A mix of utilities and CAD and automation tools characterizes our first roundup of engineering applications for the iPad.
In searching Apple's App Store, it's obvious that there's a lot of low-hanging technical fruit. Most notable is the plethora of engineering unit conversion programs. We've included a few we found of particular interest to mechanical and industrial engineers. There are also many apps of value only to captive users of a particular vendor's products; we've included some with widespread user bases.
Click the image below to view our slideshow of useful engineering apps:
This native viewer for the ubiquitous DWG CAD file format supports both 2D and 3D renditions. Usability features include pan and zoom. Files can be accessed via ftp or Dropbox. $3.99. Go here.
Clearly, our starter list isn't comprehensive. Still, we believe it's a good beginning. We're also interested in your favorites for a followup gallery. Please send your picks to me at email@example.com.
Thanks, Jack. It's interesting to me that, utlities excepted, many of these iPad apps are adjuncts to the real thing, rather than full-blown, standalone programs. I think that's a function of the data-entry limitations of the tablet form-factor.
Nice slide show, Alex. Quite a range of apps, and it seems Siemens is particularly advanced in mobile apps. It's also encouraging that many of these companies are providing their apps at no charge. That's is a no-brainer, since customers are already spending considerable sums for the technology.
Manufacturing organizations have faced a growing challenge of delivering products on time and to cost over the past decade, as product lifecycles and value chains have become increasingly complex. Even in the face of constant pressure to drive down costs, globalization and competition have led the design and manufacture of any given product or assembly to become distributed geographically as well as across organizational boundaries in the extended supply chain.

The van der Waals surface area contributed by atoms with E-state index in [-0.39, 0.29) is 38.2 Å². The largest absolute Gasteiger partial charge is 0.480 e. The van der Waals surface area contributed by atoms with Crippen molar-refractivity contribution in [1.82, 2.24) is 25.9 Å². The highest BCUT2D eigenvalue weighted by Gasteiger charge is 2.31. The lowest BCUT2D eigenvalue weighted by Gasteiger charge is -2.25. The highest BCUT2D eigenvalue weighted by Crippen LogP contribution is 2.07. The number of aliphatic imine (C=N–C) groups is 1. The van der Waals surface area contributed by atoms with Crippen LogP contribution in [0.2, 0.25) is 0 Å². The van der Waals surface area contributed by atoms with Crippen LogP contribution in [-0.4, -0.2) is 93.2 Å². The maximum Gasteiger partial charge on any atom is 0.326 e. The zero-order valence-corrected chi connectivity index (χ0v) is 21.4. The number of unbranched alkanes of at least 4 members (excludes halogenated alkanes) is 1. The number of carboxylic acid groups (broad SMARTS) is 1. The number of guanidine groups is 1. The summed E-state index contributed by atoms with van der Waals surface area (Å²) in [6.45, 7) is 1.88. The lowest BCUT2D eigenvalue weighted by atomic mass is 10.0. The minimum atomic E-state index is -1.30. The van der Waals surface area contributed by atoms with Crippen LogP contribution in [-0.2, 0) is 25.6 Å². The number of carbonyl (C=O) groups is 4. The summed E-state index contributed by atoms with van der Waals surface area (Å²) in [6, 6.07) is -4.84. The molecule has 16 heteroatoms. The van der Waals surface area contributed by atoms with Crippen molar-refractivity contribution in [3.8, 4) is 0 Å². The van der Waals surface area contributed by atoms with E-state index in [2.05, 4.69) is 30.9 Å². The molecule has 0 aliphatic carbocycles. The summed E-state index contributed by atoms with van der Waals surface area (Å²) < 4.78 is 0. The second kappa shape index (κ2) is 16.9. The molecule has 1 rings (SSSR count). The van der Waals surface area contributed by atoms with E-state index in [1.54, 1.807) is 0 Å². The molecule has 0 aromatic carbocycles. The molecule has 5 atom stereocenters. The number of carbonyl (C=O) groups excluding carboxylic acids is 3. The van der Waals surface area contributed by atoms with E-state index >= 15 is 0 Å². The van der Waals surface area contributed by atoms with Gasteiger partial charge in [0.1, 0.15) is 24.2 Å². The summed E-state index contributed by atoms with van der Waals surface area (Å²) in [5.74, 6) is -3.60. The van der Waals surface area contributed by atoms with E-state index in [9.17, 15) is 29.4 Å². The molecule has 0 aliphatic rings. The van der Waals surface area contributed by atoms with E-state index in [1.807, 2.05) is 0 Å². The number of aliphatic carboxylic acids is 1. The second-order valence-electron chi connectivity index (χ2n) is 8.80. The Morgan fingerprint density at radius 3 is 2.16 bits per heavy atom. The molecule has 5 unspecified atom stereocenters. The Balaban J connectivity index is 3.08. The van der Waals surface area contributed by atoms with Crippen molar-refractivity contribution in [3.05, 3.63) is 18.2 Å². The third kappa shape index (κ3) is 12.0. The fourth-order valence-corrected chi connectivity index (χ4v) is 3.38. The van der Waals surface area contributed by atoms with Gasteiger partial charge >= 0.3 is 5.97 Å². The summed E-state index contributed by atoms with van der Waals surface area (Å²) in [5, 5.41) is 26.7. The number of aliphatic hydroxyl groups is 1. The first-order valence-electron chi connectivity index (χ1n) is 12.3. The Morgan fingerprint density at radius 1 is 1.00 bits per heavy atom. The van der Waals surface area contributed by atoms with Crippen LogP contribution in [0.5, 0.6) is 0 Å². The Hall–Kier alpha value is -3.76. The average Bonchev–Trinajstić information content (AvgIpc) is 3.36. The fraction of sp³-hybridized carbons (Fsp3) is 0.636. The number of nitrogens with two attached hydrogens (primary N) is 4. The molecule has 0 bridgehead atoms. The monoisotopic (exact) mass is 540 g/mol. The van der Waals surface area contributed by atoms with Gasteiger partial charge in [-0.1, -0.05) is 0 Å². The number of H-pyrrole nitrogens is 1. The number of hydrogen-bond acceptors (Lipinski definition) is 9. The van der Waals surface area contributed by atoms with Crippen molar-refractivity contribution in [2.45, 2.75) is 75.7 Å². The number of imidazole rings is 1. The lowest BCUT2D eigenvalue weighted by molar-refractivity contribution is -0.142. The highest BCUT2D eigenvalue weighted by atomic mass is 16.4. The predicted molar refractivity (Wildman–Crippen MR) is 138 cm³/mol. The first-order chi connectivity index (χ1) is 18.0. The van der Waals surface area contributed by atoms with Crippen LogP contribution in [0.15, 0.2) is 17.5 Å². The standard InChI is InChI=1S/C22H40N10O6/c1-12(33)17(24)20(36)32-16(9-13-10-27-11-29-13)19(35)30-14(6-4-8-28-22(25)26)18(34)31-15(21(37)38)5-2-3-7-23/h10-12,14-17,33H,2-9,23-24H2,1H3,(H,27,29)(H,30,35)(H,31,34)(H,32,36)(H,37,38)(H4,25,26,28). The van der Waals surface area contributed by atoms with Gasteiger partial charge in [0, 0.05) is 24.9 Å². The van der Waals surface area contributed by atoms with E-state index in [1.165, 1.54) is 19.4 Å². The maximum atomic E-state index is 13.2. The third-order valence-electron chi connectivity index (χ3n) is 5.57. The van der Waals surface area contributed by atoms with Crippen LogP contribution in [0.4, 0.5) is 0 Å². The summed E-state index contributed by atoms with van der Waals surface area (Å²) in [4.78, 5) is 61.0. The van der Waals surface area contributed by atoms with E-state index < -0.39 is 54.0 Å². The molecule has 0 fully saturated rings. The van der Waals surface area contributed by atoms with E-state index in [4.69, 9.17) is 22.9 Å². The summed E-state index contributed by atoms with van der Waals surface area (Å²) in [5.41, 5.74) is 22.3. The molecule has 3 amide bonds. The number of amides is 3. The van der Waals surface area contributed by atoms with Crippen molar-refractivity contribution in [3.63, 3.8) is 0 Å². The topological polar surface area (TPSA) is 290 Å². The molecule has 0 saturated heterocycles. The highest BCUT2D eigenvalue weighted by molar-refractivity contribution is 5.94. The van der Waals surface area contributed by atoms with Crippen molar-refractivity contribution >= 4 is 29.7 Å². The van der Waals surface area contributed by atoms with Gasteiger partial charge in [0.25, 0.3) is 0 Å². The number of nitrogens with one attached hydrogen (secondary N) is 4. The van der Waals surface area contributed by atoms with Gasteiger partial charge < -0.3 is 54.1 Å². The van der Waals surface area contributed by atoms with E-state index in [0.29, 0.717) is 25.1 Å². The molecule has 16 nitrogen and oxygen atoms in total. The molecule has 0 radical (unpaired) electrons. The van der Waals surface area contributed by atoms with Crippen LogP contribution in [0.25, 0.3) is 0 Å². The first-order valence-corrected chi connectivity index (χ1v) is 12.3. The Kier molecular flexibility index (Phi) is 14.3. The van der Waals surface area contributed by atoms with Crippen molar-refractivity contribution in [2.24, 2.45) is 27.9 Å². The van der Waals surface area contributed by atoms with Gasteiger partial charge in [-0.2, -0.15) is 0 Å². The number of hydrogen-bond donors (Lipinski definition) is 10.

The current generation of CNC machining systems has features that significantly improve metalworking operations from what they were only a few years ago. These machines are generally faster and quieter than ever, more resistant to mechanical noise, have powerful controls and extensive automation capabilities, and fabricate a wider range of metals.
As the lightweighting trend continues to be a driving factor in aircraft design, aerospace OEMs must explore innovative ways of meeting production demands while ensuring reliable operation of interior touch points.
When prototyping an electronic product idea, it’s important to choose components that will help prove the concept, allow the design to be evaluated and give a basis from which the final product can be derived. There are many options for hardware to use in prototypes, from costly, proprietary and all-in-one packages to low-cost and open-source options.
Focus on Fundamentals consists of 45-minute on-line classes that cover a host of technologies. You learn without leaving the comfort of your desk. All classes are taught by subject-matter experts and all are archived. So if you can't attend live, attend at your convenience.